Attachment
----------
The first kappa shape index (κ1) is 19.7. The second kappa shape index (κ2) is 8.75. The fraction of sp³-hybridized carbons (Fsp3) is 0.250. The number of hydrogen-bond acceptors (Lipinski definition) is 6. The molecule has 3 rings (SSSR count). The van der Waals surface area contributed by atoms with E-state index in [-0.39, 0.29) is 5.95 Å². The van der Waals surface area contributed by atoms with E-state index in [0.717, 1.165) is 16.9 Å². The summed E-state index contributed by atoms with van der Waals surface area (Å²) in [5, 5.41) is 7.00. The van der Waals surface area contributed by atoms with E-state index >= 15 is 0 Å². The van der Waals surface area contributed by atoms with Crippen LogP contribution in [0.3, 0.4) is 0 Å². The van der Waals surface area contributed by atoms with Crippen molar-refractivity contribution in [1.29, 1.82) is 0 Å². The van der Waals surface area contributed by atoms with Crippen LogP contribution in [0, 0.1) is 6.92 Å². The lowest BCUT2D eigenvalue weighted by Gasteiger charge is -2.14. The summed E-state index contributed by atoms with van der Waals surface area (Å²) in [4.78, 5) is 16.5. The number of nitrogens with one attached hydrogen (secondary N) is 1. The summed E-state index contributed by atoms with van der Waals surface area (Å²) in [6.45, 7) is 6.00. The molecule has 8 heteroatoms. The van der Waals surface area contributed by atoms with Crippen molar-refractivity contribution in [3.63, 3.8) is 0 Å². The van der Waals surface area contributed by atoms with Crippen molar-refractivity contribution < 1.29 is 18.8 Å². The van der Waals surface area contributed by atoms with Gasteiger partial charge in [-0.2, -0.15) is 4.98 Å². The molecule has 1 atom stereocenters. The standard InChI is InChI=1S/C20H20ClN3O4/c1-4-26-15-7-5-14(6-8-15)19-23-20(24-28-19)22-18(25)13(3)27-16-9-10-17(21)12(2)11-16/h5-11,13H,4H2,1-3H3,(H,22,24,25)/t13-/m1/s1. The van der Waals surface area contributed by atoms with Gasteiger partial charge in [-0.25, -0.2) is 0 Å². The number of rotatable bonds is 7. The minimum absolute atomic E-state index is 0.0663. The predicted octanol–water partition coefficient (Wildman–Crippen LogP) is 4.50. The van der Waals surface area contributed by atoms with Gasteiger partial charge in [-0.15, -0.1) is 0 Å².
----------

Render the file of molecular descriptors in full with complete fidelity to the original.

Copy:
The first kappa shape index (κ1) is 19.7. The second kappa shape index (κ2) is 8.75. The fraction of sp³-hybridized carbons (Fsp3) is 0.250. The number of hydrogen-bond acceptors (Lipinski definition) is 6. The molecule has 3 rings (SSSR count). The van der Waals surface area contributed by atoms with E-state index in [-0.39, 0.29) is 5.95 Å². The van der Waals surface area contributed by atoms with E-state index in [0.717, 1.165) is 16.9 Å². The summed E-state index contributed by atoms with van der Waals surface area (Å²) in [5, 5.41) is 7.00. The van der Waals surface area contributed by atoms with E-state index >= 15 is 0 Å². The van der Waals surface area contributed by atoms with Crippen LogP contribution in [0.3, 0.4) is 0 Å². The van der Waals surface area contributed by atoms with Crippen molar-refractivity contribution in [1.29, 1.82) is 0 Å². The van der Waals surface area contributed by atoms with Crippen LogP contribution in [0, 0.1) is 6.92 Å². The lowest BCUT2D eigenvalue weighted by Gasteiger charge is -2.14. The summed E-state index contributed by atoms with van der Waals surface area (Å²) in [4.78, 5) is 16.5. The number of nitrogens with one attached hydrogen (secondary N) is 1. The summed E-state index contributed by atoms with van der Waals surface area (Å²) in [6.45, 7) is 6.00. The molecule has 8 heteroatoms. The van der Waals surface area contributed by atoms with Crippen molar-refractivity contribution in [3.63, 3.8) is 0 Å². The van der Waals surface area contributed by atoms with Crippen molar-refractivity contribution < 1.29 is 18.8 Å². The van der Waals surface area contributed by atoms with Gasteiger partial charge in [-0.2, -0.15) is 4.98 Å². The molecule has 1 atom stereocenters. The standard InChI is InChI=1S/C20H20ClN3O4/c1-4-26-15-7-5-14(6-8-15)19-23-20(24-28-19)22-18(25)13(3)27-16-9-10-17(21)12(2)11-16/h5-11,13H,4H2,1-3H3,(H,22,24,25)/t13-/m1/s1. The van der Waals surface area contributed by atoms with Gasteiger partial charge in [-0.25, -0.2) is 0 Å². The number of rotatable bonds is 7. The minimum absolute atomic E-state index is 0.0663. The predicted octanol–water partition coefficient (Wildman–Crippen LogP) is 4.50. The van der Waals surface area contributed by atoms with Gasteiger partial charge in [-0.15, -0.1) is 0 Å².